Teaching

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We offer Master’s Thesis Research (CS 297), Doctoral Dissertation Research (CS 397), Directed Research (CS 299/CS399) to our KAUST students. For students outside KAUST, we host Saudi Internship Programs and the Visiting Students Research Program.

 

 

Fall 2021

CS 248 | Computer Graphics

The Computer Graphics course teaches the fundamentals of computer graphics based on the book "Fundamentals of Computer Graphics, 4th Edition by Steve Marschner and Peter Shirley". The course first reviews the basic mathematical background necessary for computer graphics. Then fundamental computer graphics methods are being presented, such as the graphics pipeline, ray tracing, surface shading, and texturing. After the basal computer graphics knowledge, fundamental theoretical background from signal processing and sampling are explained necessary for the comprehension of furthermore advanced computer graphics topics. Advanced topics will include computer animation, global illumination, light, color, introduction to visual perception and tone mapping, as well as global illumination, hardware-accelerated rasterization graphics, computer graphics in games and visualization.

https://courses.kaust.edu.sa/StudentCourses/ViewPdf?fileName=2021-Fall-CS_248-00007204.pdf&isExternal=True

Spring 2019/2020

CS 390H | Special Topics in Visualization

The course starts by discussing the role of human visual perception in visualization. Then illustrative techniques that directly take the human processing into account in designing effective visualizations are explained. First algorithms for effective visual appearance models are explained, such as illustrative shading and line drawing techniques. Afterwards, techniques that expressively convey data insights, such as visibility management techniques, guidance, and navigation techniques are covered. Finally, the course introduces various forms of experimental research for visualization design on how to design a user experiment and how to analyze it.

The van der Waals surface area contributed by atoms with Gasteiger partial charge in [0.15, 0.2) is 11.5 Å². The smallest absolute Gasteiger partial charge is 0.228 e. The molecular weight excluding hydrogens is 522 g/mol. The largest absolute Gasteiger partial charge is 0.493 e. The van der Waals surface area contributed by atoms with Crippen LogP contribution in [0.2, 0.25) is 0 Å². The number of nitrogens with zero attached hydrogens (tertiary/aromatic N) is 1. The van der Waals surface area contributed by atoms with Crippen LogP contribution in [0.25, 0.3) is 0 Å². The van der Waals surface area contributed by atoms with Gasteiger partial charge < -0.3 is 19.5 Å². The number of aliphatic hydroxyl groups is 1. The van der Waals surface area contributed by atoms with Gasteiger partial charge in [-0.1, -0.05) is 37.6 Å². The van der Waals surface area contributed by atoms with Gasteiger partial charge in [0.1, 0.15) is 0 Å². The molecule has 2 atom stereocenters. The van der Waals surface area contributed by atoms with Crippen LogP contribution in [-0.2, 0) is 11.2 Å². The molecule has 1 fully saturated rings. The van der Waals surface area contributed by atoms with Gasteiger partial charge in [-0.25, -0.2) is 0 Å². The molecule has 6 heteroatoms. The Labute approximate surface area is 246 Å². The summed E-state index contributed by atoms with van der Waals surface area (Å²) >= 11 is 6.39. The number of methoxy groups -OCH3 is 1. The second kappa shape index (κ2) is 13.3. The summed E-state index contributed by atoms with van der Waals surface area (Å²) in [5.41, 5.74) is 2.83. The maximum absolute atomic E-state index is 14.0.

Spring 2018/2019

CS 390H | Special Topics in Visualization

The course starts by discussing the role of human visual perception and introduces various forms of experimental research for visualization design. Then illustrative techniques that directly take the human processing into account in designing effective visualizations are explained. The first algorithms for effective visual appearance models are explained. Afterward, techniques that expressively convey data insights, such as visibility management techniques, guidance, and navigation techniques are covered. The second part of the course provides in-depth knowledge of molecular visualization. First, technically oriented lectures convey how interactive performance for molecular representations and visualization can be achieved. Then we discuss how to procedurally generate scientifically-accurate molecular scenes and how dynamic molecular models can be visualized. Finally, visualization and geometric techniques that convey molecular dynamics simulations and DNA-nanotechnology models are explained.